In the summer of 2014, during the Israeli military action in Gaza known as Operation Protective Edge, the Abu Nijem family tried to keep things normal. One night at their home in the Jabalya refugee camp, they ate dinner, cleared the table, prayed, and then sat and talked for a while. Maryam, 23, put her two children to bed, and her father-in-law took up a cup of tea to his father, who lived on the second floor.
Then, a bomb that had been dropped from an Israeli aircraft hit the house. “I cried out to my husband. I turned on a flashlight and heard my daughter Raw’ah screaming. She’s a year old,” Maryam told B’Tselem. “I looked for her and found her under the blankets. I grabbed her and my son Muhammad, who’s three years old, and ran out of the room. I saw Ahmad, my husband’s brother, lying dead next to the bedroom door. I saw rocks and everything in shambles.”
The bomb destroyed their house and a neighboring one, killing 10 people—a woman and two girls next door, and seven in the Abu Nijem home, including two Islamic Jihad operatives who were in the house.
At first glance, one could plausibly see this as tragic: an extremely unusual and unfortunate outcome, but one that may take place in times of war. Indeed, armies are neither expected nor required to avoid all civilian casualties, and mistakes, even terrible ones, can happen.
To examine what happened, context is key. Operation Protective Edge lasted 50 days, during which time Israeli forces killed 2,202 Palestinians. Of these, 63 percent (1,391) were not involved at all in the hostilities, including 180 children under five and 346 aged six to seventeen. About 18,000 homes were destroyed or severely damaged, and more than 100,000 Palestinians were left homeless.
Yet today, more than two years after the operation ended, only one investigation has led to an indictment—two soldiers were charged with looting and a third with aiding and abetting them.
How has it come to this?
First, the Israeli investigations never extended to government officials or senior military commanders. Even before the fighting ended, officials claimed that the army respects international humanitarian law (IHL) and is doing everything possible to prevent civilian casualties, stressing that in “exceptional cases” investigations would be conducted. From the start, then, the investigation of those responsible for designing policies and approving open-fire regulations was never on the agenda.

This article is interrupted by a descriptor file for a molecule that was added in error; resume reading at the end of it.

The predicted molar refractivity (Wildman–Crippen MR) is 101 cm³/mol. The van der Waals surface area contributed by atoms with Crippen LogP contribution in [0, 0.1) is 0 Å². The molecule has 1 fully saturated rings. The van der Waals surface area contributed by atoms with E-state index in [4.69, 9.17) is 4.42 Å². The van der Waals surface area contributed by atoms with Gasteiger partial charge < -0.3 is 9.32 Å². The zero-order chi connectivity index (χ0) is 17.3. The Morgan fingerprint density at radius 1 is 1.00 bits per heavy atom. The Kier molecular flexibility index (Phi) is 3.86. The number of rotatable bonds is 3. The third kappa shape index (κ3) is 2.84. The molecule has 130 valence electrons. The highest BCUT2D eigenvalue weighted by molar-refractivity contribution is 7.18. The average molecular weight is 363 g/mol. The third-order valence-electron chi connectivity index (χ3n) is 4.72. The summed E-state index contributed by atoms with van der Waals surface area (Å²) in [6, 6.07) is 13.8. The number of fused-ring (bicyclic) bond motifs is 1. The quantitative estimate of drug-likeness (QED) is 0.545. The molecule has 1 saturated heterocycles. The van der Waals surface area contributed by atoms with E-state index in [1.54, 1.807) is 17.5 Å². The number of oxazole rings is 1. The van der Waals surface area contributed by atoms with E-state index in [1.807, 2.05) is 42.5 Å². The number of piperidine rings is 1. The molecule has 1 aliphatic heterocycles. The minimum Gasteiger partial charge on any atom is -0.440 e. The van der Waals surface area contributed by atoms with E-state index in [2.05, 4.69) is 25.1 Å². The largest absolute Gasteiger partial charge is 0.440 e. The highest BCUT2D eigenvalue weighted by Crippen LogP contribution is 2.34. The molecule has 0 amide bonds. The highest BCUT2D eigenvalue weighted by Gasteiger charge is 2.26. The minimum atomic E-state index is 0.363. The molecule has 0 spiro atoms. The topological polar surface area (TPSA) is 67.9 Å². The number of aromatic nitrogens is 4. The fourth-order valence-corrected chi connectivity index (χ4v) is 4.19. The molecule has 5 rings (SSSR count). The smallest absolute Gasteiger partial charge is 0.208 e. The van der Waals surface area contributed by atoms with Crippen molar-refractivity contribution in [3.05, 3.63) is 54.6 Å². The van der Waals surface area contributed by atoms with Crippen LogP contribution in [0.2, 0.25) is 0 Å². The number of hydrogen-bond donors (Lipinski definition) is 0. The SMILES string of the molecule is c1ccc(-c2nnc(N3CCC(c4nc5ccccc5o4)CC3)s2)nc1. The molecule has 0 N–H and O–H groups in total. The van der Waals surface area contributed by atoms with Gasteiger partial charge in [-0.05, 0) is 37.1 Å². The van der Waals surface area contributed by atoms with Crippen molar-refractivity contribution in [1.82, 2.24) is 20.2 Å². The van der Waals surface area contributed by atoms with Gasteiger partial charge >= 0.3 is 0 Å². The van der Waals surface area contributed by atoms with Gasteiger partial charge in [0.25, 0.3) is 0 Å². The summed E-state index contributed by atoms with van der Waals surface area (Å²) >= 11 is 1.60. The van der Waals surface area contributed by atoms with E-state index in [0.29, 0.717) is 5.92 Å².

Second, the only body in Israel that investigates IHL violations is the Military Attorney General (MAG), which faces a built-in conflict of interest. It provided legal counsel to the army prior to the operation and worked closely with military personnel on the ground throughout it. Yet it is now expected to decide which cases merit investigation and what measures should be taken in response. In other words, this body is essentially tasked with ordering an investigation into itself or its direct subordinates.
Third, the way the MAG interprets IHL can rarely lead to the conclusion that a soldier has violated the law. In its view, when making decisions, soldiers and officers do not need to take into account the horrific results of dozens of similar attacks conducted in previous days. By allowing them to do so, the MAG absolves everyone involved in the attacks—from the prime minister, through the MAG himself, down to those who dropped the bomb—of the duty to do everything in their power to minimize harm to civilians. By examining only what those responsible for the attacks claim to have known prior to the attacks while entirely disregarding what they should have known, including the obligation to learn from their own experience, the MAG sets the bar extremely low.
The MAG decided to not hold anyone accountable for the actions that led to the bombing of the Abu Nijem family and for many other similar bombings, with an accumulated death toll in the hundreds. The MAG decided to close such files, stating that each of these attacks was legal since it met IHL criteria. But dozens of “isolated tragedies” are neither isolated nor merely tragedies. Rather, they reflect an illegal policy with terrible, predictable consequences that no one is ever held accountable for, and as things are looking now, nobody ever will.
The same whitewash mechanism that B’Tselem discussed in its recent report on the lack of accountability in the West Bank, The Occupation’s Fig Leaf, is also at play in the investigation of the operation in the Gaza Strip. Here, too, the main concern of the Israeli authorities is to create the false appearance of a functioning system, allegedly striving for truth, with the investigations merely serving as a façade.
Accountability is needed not only to bring justice to the victims and their families. It is needed to forestall similar actions in the future. When nothing is investigated, when officials insistently claim that everything was legal, when the results of their actions are ignored, it opens the door to an even darker future.